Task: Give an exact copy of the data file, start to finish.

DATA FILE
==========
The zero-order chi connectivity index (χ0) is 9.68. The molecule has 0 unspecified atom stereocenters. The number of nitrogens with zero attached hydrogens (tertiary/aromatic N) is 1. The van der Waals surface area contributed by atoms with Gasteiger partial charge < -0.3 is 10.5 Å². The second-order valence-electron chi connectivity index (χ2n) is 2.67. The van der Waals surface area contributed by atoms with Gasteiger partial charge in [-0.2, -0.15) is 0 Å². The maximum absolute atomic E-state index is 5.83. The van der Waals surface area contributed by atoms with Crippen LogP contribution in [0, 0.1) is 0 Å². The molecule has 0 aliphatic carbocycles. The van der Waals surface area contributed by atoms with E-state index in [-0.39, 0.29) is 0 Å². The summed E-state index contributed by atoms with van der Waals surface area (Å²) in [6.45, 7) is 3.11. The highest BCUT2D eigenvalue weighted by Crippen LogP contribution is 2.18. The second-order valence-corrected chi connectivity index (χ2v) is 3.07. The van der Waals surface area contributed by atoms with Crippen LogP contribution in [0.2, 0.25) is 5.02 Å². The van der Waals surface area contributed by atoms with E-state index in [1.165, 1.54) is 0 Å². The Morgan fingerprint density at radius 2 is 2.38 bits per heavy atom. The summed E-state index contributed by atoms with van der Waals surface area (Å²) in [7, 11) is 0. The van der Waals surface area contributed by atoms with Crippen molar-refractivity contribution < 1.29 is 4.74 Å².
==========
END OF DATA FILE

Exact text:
The zero-order chi connectivity index (χ0) is 9.68. The molecule has 0 unspecified atom stereocenters. The number of nitrogens with zero attached hydrogens (tertiary/aromatic N) is 1. The van der Waals surface area contributed by atoms with Gasteiger partial charge < -0.3 is 10.5 Å². The second-order valence-electron chi connectivity index (χ2n) is 2.67. The van der Waals surface area contributed by atoms with Gasteiger partial charge in [-0.2, -0.15) is 0 Å². The maximum absolute atomic E-state index is 5.83. The van der Waals surface area contributed by atoms with Crippen LogP contribution in [0, 0.1) is 0 Å². The molecule has 0 aliphatic carbocycles. The van der Waals surface area contributed by atoms with E-state index in [-0.39, 0.29) is 0 Å². The summed E-state index contributed by atoms with van der Waals surface area (Å²) in [6.45, 7) is 3.11. The highest BCUT2D eigenvalue weighted by Crippen LogP contribution is 2.18. The second-order valence-corrected chi connectivity index (χ2v) is 3.07. The van der Waals surface area contributed by atoms with Crippen LogP contribution in [0.2, 0.25) is 5.02 Å². The van der Waals surface area contributed by atoms with E-state index in [1.165, 1.54) is 0 Å². The Morgan fingerprint density at radius 2 is 2.38 bits per heavy atom. The summed E-state index contributed by atoms with van der Waals surface area (Å²) in [7, 11) is 0. The van der Waals surface area contributed by atoms with Crippen molar-refractivity contribution < 1.29 is 4.74 Å².